In space, everyone can hear you talk about your feelings
OK, before we start this Tacoma Review, let’s get the “is it a game?” question out of the way. At the risk of being beaten into submission by scholars of semantics, my simple answer is “Yes”. If Tacoma and other mechanically similar games (fine we’ll call them Walking Simulators) make you angry when they receive good scores, despite what you might perceive as limited interaction, that’s fine. The solution I’d propose would be to ignore Walking Simulators as games themselves, when you see them high on lists of critically well received games, just pretend they aren’t there. If that game that you really like got a 7 out of 10 and Virginia got an 8, just remind yourself that Virginia isn’t a game, it’s an Interactive Story, you’ll feel way better, I promise. I went into this a little bit in my Under The Radar: Virginia feature, check that out if you want a slightly less flippant view on “Are Walking Simulators games?”.
With that aside, let’s get into Tacoma. In Tacoma, you assume the role of Amy Ferrier; a sort-of corporate detective, investigating events on the titular space station, on behalf of your employers Venturis Corporation. The station itself has been evacuated but thankfully, augmented reality projections of the crew (a result of 24-hour surveillance) allows you to uncover the story surrounding their evacuation. The gameplay revolves around exploring the station and watching the interactions of the quasi-spectral AR figures. As with Full Bright’s previous title, Gone Home, you are unobtrusively guided to explore every corner of the station. The Tacoma is excellently executed, feeling futuristic but lived in, with human touches marking much of the sleek stainless steel science fiction.
The world-building throughout Tacoma is exemplary, with a sharp perspective on corporate hegemony, worker’s rights and unchecked globalisation. Tacoma paints a picture of a future society where individuals’ lives are pledged to big companies, with even your currency tied to your employment. The simple act of moving from one corporation to another, brings with it financial and prospective employment penalties. I saw the way this was represented as the next logical step forward regarding the very real situation today of migrant construction workers having their passports confiscated, essentially enslaved to their bosses. Tacoma’s version of this is insidiously linked to a kind of American Dream utopianism (including Timeshares in orbital condos). This idea naturally intersects with surveillance. Here is a future where the ‘nothing to hide’ ideology has been fully embraced and privacy now appears non-existent. There is deliberate, playful irony in this as you search through someone’s things while their AR ghost enjoys a moment of solitude a couple of feet from you.
Tacoma’s six crewmembers are realised as simple wireframe humanoids, distinguished by primary colours and various different body types. Despite the inability to discern facial expressions from the crew, excellent voicework brings them to life and each is memorable and well developed. Often more interesting than what they say to each other, are their private message correspondences and moments away from each other. Panic attacks, unseen by the rest of the crew and lovelorn confessions colour and re-contextualise previous conversations and inform future ones. Four of the six crew are in relationships with each other and while these are well-written and mostly compelling, the two other characters are considerably more interesting by not having their limited screentime defined by another person.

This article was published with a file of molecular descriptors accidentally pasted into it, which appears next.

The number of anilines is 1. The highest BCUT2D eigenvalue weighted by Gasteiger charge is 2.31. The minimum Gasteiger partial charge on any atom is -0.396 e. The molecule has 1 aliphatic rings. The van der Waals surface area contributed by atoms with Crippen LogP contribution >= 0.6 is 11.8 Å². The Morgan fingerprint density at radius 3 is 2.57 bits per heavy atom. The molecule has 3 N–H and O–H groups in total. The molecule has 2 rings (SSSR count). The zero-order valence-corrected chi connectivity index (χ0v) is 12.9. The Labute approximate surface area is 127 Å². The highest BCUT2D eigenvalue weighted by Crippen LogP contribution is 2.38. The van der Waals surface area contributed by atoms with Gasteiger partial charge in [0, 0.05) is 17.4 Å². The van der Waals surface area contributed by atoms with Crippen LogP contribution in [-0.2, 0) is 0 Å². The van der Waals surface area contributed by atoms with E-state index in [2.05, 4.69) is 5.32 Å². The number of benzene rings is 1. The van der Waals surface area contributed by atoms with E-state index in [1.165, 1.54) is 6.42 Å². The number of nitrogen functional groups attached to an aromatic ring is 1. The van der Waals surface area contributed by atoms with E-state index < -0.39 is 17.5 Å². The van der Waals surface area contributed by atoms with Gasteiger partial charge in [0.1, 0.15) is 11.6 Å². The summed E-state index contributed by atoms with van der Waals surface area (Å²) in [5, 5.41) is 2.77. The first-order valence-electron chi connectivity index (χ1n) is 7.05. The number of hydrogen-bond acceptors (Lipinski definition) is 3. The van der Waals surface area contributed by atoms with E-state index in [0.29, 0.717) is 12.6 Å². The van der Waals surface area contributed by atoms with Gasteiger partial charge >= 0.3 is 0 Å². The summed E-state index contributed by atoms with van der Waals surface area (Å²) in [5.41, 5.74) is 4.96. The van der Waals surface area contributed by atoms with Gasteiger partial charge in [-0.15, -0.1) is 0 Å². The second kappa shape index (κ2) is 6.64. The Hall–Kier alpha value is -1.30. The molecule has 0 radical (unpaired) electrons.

Sareh Hasmadi, the ship’s medical officer is undoubtedly the best character here, frequently interacting in intriguing ways with the crew and ship’s onboard AI. What makes Hasmadi such a compelling character is that on the surface she’s the most closed off. As a result, the gameplay of rooting through her life and learning about her past feels the most focused and pertinent through the four hour story. In addition to the main crew, we have ODIN, the station’s onboard Artificial Intelligence (represented as a Illuminati-esque one-eyed pyramid). Initially operating as an exposition machine, ODIN’s role develops over the course of the story in ways I won’t spoil here.
Whether you like Tacoma will largely depend on your tolerance for reading and listening to other people talk. There are definitely moments where progress mechanics (rewinding conversations and finding enough things to be allowed to move forward) hold back the pacing of the narrative, something other Walking Simulators like Virginia avoided with editing. Of course, the success of Tacoma will always be linked to its ability to storytell. This burden will always be made heavier without gameplay mechanics beyond simple examination. With that in mind, it’s slightly disappointing that Tacoma’s story falls just short of landing. There is a lot to admire in the storytelling here. However, without the surprise that the genre and narrative subversion of Gone Home gave us, Tacoma is unable to muster enough impactful moments. It’s a surprisingly small and quiet story that hints at something bigger, but it can’t quite find the emotional impact of the quiet story or the compelling revelation of the larger one within.
For fans of the genre, Tacoma is definitely worth the fairly small time investment. However, this won’t be the Walking Simulator to convert those in opposition.
Final Verdict: 3.5/5
Available on: PC (Reviewed), Xbox One ; Publisher: Fullbright ; Developer: Fullbright ; Players: 1 ; Released: August 2, 2017 ; ESRB: T for Teen ; MSRP: $19.99
Full disclosure: This review is based on a copy purchased by the reviewer.